A new Chrome update saves 17 years of processing every day

Google is now shipping Chrome 91, which includes a major upgrade to the browser’s JavaScript processing. According to Google, the V8 engine used to run about 78 years’ worth of JavaScript every day, but a 23% speedup has reduced that figure by 17 years.

These days, JavaScript is an integral part of website design, but it can be a bit of a bottleneck for browsers. Chrome’s V8 engine was one of its main advantages when it was released in 2008, and to this day it remains a major selling point of Chromium browsers like Chrome, Edge, Vivaldi, and Opera.

Three years ago, Google implemented two new compilers called Ignition and Turbofan to the V8 engine in a two-tiered fashion. Ignition is a speedy bytecode interpreter that gets started quickly. Turbofan is a machine code writer that optimizes the code it outputs with information gathered during the JavaScript’s execution, resulting in a slower start but faster code.

In Chrome 91, Google’s slotted a third compiler in the middle called Sparkplug. Like Turbofan, it generates machine code, but it doesn’t optimize its code based on new information so its output isn’t quite as good. But because it doesn’t have to wait around for that information, it can get started just after Ignition does and build up speed almost as quickly. It eases the pipeline’s transition from Ignition to Turbofan.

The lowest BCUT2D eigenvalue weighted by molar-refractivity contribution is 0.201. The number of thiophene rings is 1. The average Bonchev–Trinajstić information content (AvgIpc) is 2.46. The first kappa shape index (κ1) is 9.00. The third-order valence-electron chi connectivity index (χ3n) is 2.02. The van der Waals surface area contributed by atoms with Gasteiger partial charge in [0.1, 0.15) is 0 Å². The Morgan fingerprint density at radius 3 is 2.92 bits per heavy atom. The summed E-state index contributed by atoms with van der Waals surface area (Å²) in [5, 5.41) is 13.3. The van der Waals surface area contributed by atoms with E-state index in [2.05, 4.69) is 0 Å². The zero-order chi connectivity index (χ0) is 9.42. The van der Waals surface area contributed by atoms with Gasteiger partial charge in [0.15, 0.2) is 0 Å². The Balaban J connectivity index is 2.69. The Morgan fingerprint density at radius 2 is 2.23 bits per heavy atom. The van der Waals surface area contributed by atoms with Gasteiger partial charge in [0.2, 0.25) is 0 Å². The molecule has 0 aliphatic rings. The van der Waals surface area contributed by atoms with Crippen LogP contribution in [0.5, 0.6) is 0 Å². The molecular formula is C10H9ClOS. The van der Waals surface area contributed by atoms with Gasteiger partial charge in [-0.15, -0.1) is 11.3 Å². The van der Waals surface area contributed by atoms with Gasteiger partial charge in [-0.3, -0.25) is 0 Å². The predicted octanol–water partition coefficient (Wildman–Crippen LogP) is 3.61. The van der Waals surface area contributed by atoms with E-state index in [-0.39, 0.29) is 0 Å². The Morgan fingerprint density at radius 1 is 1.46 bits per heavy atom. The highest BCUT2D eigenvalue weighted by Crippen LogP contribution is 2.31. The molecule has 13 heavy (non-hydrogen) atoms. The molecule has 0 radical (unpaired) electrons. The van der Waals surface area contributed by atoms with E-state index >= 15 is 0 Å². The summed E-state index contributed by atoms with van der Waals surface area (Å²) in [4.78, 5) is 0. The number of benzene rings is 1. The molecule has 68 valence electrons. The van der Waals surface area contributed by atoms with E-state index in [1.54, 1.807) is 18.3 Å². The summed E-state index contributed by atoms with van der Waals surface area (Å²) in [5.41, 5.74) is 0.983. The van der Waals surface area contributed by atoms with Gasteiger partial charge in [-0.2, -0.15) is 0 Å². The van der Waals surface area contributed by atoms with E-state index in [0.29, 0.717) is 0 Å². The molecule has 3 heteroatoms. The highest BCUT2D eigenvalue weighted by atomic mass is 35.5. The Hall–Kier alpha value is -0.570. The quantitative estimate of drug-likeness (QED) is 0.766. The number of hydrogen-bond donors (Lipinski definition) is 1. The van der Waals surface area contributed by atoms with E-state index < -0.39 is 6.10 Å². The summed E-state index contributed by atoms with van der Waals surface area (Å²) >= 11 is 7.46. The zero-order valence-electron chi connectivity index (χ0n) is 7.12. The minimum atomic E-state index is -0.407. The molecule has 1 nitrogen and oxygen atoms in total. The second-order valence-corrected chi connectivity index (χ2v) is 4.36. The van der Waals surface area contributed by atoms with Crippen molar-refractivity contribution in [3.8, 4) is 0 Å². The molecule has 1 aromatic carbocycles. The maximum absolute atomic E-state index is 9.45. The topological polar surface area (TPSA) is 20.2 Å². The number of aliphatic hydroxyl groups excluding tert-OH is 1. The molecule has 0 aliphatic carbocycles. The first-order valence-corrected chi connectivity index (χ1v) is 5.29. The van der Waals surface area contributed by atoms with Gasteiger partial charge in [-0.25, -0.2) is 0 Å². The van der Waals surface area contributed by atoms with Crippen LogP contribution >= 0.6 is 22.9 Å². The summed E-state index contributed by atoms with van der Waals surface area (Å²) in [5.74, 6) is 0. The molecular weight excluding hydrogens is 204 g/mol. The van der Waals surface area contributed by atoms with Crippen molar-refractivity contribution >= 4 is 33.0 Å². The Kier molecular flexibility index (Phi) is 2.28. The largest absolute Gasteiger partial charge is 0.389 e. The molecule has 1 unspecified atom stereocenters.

In Google’s testing, Sparkplug improved the V8 engine’s compute performance by 5 to 15%, depending on the hardware, website, and operating system.

The new V8 also includes a second optimization; the removal of embedded builtins, which Google recently realized were causing performance issues. In that sense, it’s more of a bug fix. It isn’t Google’s final solution to the problem because it uses too much memory (as all Chrome versions are destined to do, apparently) but it’s enough of an improvement to merit inclusion.

Put briefly, a builtin is a prewritten snippet of code that handles a common process, and they’re pulled from memory by the CPU as the code runs. The problem with them is that in some CPU architectures, if the builtin isn’t stored in the same memory space as the engine’s code, it can take the CPU quite a while to find it. Apple’s M1 chip is particularly susceptible to this problem.

V8’s new solution is to copy the library of builtins from wherever it happens to be to paste it next to the compiled code it’s creating. This duplication is cause for the increased memory usage, but it enables the CPU to consistently make correct branch predictions when it searches for the right builtin, thus allowing the CPU to use it for out-of-order execution.

Google found that the duplication fix could offer a fairly variable performance improvement of 3 to 15%. YouTube and Apple’s M1 benefited from it the most.

You’re probably using Chrome 91 right now (if not, you can download it here). Have you noticed the extra speed?